How to conjugate avere in the passato prossimo

Italian pronoun + avere verb English translation
Io ho avuto I have had
Tu hai avuto You have had
Lui / Lei ha avuto He / She has had
Noi abbiamo avuto We have had
Voi avete avuto You have had
Loro hanno avuto They have had

Let’s take a look at some examples of avere in il passato prossimo:

  • Ho avuto paura per una settimana dopo aver visto il film dell’orrore. (I was afraid for a week after watching the horror movie.)
  • Hai già avuto la notizia? (Have you got the news yet?)
  • Hai sempre avuto un buon senso dello stile. (You have always had a good sense of style.)
  • Non abbiamo fatto colazione, quindi abbiamo avuto fame tutto il giorno. (We didn’t have breakfast, so we were hungry the whole day.)


L'imperfetto is the second past tense we’ll cover today. It’s used for past actions that continued for a long or undefined amount of time in the past. While passato prossimo generally indicates a recent past action that happened once, l'imperfetto is used for past actions that happened many times.

Luckily, avere is regular in the imperfect tense, so the normal verb endings of -evo, -evi, -eva, -evamo, -evate, and -evano will apply.

How to conjugate avere in the imperfect tense

Italian pronoun + avere verb English translation
Io avevo I had
Tu avevi You had
Lui / Lei aveva He / She had
Noi avevamo We had
Voi avevate You had
Loro avevano They had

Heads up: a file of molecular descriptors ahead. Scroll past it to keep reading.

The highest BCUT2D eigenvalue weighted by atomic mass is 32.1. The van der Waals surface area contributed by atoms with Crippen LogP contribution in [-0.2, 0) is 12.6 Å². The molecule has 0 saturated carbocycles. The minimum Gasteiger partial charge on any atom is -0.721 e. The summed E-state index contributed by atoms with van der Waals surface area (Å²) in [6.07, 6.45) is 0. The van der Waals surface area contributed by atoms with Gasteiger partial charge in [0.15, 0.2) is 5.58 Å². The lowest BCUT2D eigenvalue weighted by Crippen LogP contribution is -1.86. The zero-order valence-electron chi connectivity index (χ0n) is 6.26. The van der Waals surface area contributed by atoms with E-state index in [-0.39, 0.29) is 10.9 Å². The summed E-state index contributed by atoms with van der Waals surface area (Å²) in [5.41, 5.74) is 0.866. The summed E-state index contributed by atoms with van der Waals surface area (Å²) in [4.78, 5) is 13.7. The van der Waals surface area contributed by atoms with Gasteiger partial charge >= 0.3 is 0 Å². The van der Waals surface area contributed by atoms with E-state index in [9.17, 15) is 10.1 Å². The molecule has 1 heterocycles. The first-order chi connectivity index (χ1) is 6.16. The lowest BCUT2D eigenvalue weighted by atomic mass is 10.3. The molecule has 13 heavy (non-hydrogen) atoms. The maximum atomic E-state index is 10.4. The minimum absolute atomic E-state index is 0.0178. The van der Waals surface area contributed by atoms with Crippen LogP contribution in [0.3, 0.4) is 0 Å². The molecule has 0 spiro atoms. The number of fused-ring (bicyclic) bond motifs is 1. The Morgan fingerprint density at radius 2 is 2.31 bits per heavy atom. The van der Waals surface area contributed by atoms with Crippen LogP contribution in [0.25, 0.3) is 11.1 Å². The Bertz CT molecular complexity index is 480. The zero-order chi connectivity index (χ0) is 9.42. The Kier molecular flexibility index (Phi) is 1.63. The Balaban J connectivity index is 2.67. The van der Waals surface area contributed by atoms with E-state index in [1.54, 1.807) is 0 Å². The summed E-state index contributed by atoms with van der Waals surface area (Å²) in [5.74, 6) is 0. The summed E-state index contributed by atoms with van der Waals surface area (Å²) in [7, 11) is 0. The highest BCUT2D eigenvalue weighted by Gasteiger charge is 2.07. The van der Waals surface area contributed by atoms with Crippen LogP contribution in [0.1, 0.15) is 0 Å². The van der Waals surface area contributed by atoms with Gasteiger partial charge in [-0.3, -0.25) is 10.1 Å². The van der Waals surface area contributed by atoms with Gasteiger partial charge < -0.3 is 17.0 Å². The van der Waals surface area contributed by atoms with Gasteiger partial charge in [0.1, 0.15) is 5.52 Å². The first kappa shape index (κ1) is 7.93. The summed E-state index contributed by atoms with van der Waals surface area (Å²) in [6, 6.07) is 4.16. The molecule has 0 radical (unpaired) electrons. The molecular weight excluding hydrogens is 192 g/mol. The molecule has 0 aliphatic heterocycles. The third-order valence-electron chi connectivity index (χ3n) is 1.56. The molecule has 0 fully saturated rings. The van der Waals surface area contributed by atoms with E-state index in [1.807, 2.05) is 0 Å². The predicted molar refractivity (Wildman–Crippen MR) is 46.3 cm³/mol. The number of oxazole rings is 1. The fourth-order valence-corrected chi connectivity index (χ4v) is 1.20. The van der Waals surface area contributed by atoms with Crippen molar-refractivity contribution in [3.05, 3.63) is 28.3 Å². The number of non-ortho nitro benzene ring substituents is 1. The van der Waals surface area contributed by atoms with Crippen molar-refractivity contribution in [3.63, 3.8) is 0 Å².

Take a look at l'imperfetto of avere in some examples:

  • Da piccola avevo un orso di peluche. (When I was little, I had a stuffed bear.)
  • Non aveva idea che tu fossi malato. (She/He had no clue you were sick.)
  • Avevamo solo 19 anni. (We were only 19 years old.)
  • Avevano un ristorante giapponese a Parigi. (They owned a Japanese restaurant in Paris.)

Advanced tip: To make the past perfect tense (“I had had”, “you had had”, etc.) with avere, you can combine these imperfetto conjugations with the past participle avuto. So, “I had had” would look like “Io avevo avuto.”

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Passato remoto

The last past tense for today is the passato remoto, which refers to events that happened a long time ago. We don’t have an exact equivalent in English, so the translation is just “had”.

You won’t find this tense very often in spoken conversation – Italians prefer to use passato prossimo in everyday speech. But if you want to read Italian novels, then this tense is very useful as it’s commonly found in literature or as an important building block for other tenses, like the trapassato remoto (preterite perfect).

How to conjugate avere in passato remoto

Italian pronoun + avere verb English translation
Io ebbi I had
Tu avesti You had
Lui / Lei ebbe He / She had
Noi avemmo We had
Voi aveste You had
Loro ebbero They had

Here are some examples of passato remoto:

  • Durante la guerra ebbi paura. (During the war, I was scared.)
  • I romani ebbero un governo complesso. (The Romans had a complex government.)
  • Ebbe un’impresa negli anni ‘40. (He owned a business in the 40s.)
  • Avemmo tanta fame. (We were so hungry.)

Il futuro semplice

Now, let’s learn how to say what someone will have. The simple future in English looks like “will have” or “going to have”. Italians use the future tense not only for future actions, but also to express doubt or speculation about the future.